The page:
The sun's magnetic field is set toin the next few months. But the shift won't spark an increase in powerful solar storms or other events that could have a damaging effect on Earth and its inhabitants, researchers say.
"The world will not end tomorrow," Phil Scherrer, a solar physicist at Stanford University, told SPACE.com. 
This polarity flip is perfectly normal solar behavior, occurring every 11 years at the peak of our star's activity cycle. But the field reversal doesn't drive the increase inand eruptions of superheated plasma, called coronal mass ejections, that is observed around solar max.
"It's more of an indicator than a causation kind of thing," said solar physicist Todd Hoeksema, director of Stanford's Wilcox Observatory.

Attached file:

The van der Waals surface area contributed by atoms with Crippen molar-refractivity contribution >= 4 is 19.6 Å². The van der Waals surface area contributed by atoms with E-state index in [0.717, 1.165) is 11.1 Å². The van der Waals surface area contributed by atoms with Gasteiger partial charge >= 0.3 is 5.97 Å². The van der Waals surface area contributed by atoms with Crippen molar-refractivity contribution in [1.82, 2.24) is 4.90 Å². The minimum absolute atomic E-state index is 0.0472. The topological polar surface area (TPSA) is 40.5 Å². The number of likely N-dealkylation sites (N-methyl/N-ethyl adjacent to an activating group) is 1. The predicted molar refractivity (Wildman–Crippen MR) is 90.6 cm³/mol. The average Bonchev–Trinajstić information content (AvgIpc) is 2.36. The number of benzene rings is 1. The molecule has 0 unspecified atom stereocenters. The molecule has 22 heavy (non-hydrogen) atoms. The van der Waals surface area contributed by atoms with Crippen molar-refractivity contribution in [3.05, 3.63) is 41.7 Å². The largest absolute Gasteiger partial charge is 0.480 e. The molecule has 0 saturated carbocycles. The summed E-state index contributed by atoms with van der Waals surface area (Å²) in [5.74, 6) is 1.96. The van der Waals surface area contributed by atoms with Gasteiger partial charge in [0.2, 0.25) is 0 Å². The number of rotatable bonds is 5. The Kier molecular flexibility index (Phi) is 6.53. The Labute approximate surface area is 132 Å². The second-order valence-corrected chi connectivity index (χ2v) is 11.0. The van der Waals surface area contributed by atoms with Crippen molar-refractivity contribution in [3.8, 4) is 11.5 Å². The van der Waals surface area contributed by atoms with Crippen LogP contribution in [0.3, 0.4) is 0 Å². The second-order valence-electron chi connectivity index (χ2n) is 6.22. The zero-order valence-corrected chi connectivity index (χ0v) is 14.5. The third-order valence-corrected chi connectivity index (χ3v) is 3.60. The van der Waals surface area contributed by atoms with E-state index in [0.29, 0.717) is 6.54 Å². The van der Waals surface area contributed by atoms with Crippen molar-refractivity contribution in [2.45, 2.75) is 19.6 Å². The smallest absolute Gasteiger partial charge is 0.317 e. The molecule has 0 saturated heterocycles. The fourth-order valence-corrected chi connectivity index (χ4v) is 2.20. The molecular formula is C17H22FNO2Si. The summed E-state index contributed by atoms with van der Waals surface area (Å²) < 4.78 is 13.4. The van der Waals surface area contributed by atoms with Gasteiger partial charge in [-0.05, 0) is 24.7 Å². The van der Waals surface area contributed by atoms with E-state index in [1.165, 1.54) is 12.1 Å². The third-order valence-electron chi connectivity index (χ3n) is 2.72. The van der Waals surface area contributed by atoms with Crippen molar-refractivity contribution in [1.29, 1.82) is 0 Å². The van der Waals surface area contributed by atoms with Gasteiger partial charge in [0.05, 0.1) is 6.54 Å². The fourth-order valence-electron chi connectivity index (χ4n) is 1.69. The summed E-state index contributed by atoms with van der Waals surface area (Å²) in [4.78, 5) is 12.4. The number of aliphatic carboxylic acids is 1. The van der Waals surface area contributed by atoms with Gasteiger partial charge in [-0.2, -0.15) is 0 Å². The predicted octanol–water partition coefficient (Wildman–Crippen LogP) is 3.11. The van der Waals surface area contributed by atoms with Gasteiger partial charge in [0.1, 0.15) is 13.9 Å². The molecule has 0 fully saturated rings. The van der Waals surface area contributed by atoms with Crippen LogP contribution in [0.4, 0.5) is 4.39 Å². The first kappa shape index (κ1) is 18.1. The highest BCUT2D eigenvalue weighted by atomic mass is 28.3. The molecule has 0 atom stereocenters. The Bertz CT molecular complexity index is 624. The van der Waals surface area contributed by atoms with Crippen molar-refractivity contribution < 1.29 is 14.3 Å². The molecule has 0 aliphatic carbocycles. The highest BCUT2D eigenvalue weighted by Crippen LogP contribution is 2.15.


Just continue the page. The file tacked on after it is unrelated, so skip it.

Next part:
From a human perspective, the effects of the field shift will likely be slight and primarily beneficial. For example, the polarity reversal will cause the "current sheet" an enormous surface extending out from the solar equator on which the sun's rotating magnetic field has induced an electric current to become much wavier.
This crinkled current sheet will provide a better barrier against , high-energy particles that are accelerated to nearly the speed of light by faraway star explosions. Galactic cosmic rays can damage spacecraft and hurt orbiting astronauts, who don't enjoy the protection of Earth's thick atmosphere.